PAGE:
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Open Cell vs Closed Cell in Atlanta, GA.

- Gil Morelle
Alpharetta, ga

This is a very complicated problem that can have different answers depending on the remaining life of the roof, leakiness of the roof, average relative humidity of the conditioned space, and etc. Luckily, in Atlanta you really only need to worry about making sure the roof won't leak. Condensation shouldn't be a big concern unless you have a really shaded roof that allows snow to collect for extended periods of time. Southface, an organization in Atlanta, may be a local resource for you, too.

- Adam Lee, Boone, NC

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Commercial Energy Star Metal Windows

- Robert Sheriff
Dover, nj

Most companies like Pella or Anderson make windows in 1" increments at no additional charge so custom windows do not always mean more money. Trim details can accomplish any minute differences in window sizes. I would be interested to see what you are calling a "commercial metal window" If you mean a glazed storefront system that is totally different from an operable metal window. Good luck!

- Tony Griffy, Chattanooga, TN

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Wind vs. Solar and Passive Solar Design

- Jared W., Portland, OR

Jared - There is an organization called Passive House Northwest that could provide benefit to you. Also, the Passive House US conference will be held in Portland November 5th and 6th - it is focused on the new Passive House certification standard, but will offer many resources regardless of certification issues. For a community near Yakima WA that I recently designed, there is substantial wind, but we are most likely going with grid-tied, free-standing solar as a lower-cost-and-maintenance option for the residents. It will also follow proper orientation and build-tight-insulate-right recommendation of Steve above - essential. Agree with Tony - it depends on your site.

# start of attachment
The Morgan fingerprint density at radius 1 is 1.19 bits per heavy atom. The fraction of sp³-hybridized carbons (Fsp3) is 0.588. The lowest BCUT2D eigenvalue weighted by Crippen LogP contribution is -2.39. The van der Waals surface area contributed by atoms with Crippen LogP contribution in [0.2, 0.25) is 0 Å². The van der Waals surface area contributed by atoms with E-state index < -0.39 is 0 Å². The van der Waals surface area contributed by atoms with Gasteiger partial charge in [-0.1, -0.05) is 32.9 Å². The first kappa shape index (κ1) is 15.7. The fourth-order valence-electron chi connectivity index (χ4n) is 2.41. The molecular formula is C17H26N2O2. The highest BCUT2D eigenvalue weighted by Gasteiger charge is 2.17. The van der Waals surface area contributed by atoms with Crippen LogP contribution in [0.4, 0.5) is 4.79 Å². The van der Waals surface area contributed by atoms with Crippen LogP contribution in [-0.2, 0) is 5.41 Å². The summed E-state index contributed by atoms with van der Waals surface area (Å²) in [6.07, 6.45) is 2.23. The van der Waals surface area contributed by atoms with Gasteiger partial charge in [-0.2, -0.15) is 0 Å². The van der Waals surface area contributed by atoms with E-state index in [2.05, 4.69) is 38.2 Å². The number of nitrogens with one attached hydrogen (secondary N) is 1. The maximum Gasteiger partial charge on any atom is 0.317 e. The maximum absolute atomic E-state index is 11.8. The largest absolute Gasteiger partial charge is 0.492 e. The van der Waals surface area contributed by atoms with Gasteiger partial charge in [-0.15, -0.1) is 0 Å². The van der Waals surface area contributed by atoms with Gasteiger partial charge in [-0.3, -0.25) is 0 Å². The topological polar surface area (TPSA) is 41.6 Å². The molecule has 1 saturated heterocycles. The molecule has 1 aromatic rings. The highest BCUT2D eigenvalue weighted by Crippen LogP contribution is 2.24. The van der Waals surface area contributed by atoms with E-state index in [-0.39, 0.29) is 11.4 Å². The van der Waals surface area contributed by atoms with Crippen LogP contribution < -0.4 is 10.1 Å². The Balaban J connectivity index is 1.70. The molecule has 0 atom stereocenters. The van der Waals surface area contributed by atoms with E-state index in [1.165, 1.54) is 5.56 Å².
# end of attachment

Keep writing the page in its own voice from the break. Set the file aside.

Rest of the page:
- Robin Rogers, Kirkland, WA

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How can I tell if solar hot water would be good for my home?

- John B., Richmond, VA

Pretty accurate information, but I've seen some of the numbers play out a little bit less optimistically in some real world applications.

- Adam Lee, Boone, NC

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How can I tell if solar panels would be good for my home?

- Sandi H., Sacramento, CA

There are a number of factors that impact the feasibility of installing solar panels for a home. These include site factors such as sun exposure, orientation and tilt. Also, average monthly utility costs and the percentage of these that you would like to be provided by solar power need to be considered. An average home can typically generate around 50% of its energy consumption from solar PV without too many major changes. However, making energy efficiency improvements first can result in additional savings and decreased system size. Last but not least, cost varies greatly from location to location based on the local market as well as available federal, state, and local incentives. You can find more information on these incentives in the Tax Credits section of the Resources page of the GPD website. It's always a good idea to contact a solar panel professional in your area for specific recommendations.

- Renee J., Los Angeles, CA

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What is an infrared camera?